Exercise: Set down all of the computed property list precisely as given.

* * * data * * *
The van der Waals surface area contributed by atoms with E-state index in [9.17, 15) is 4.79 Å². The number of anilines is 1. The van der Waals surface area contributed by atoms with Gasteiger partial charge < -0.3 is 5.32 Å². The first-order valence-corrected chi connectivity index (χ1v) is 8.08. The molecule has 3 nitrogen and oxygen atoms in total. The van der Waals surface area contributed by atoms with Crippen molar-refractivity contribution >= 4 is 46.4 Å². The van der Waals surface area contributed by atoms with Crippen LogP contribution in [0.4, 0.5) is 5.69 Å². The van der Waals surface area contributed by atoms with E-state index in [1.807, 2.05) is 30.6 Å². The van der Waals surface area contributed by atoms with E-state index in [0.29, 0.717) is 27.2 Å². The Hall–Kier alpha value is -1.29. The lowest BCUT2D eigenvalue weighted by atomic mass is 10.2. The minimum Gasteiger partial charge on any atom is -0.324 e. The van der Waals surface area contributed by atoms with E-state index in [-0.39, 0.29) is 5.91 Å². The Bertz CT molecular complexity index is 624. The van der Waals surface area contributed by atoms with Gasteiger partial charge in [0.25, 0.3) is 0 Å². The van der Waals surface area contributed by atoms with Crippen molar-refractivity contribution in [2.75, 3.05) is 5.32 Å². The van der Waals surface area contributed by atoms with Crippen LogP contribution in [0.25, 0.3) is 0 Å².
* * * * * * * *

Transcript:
The van der Waals surface area contributed by atoms with E-state index in [9.17, 15) is 4.79 Å². The number of anilines is 1. The van der Waals surface area contributed by atoms with Gasteiger partial charge < -0.3 is 5.32 Å². The first-order valence-corrected chi connectivity index (χ1v) is 8.08. The molecule has 3 nitrogen and oxygen atoms in total. The van der Waals surface area contributed by atoms with Crippen molar-refractivity contribution >= 4 is 46.4 Å². The van der Waals surface area contributed by atoms with Crippen LogP contribution in [0.4, 0.5) is 5.69 Å². The van der Waals surface area contributed by atoms with E-state index in [1.807, 2.05) is 30.6 Å². The van der Waals surface area contributed by atoms with E-state index in [0.29, 0.717) is 27.2 Å². The Hall–Kier alpha value is -1.29. The lowest BCUT2D eigenvalue weighted by atomic mass is 10.2. The minimum Gasteiger partial charge on any atom is -0.324 e. The van der Waals surface area contributed by atoms with E-state index in [-0.39, 0.29) is 5.91 Å². The Bertz CT molecular complexity index is 624. The van der Waals surface area contributed by atoms with Gasteiger partial charge in [0.25, 0.3) is 0 Å². The van der Waals surface area contributed by atoms with Crippen molar-refractivity contribution in [2.75, 3.05) is 5.32 Å². The van der Waals surface area contributed by atoms with Crippen LogP contribution in [0.25, 0.3) is 0 Å².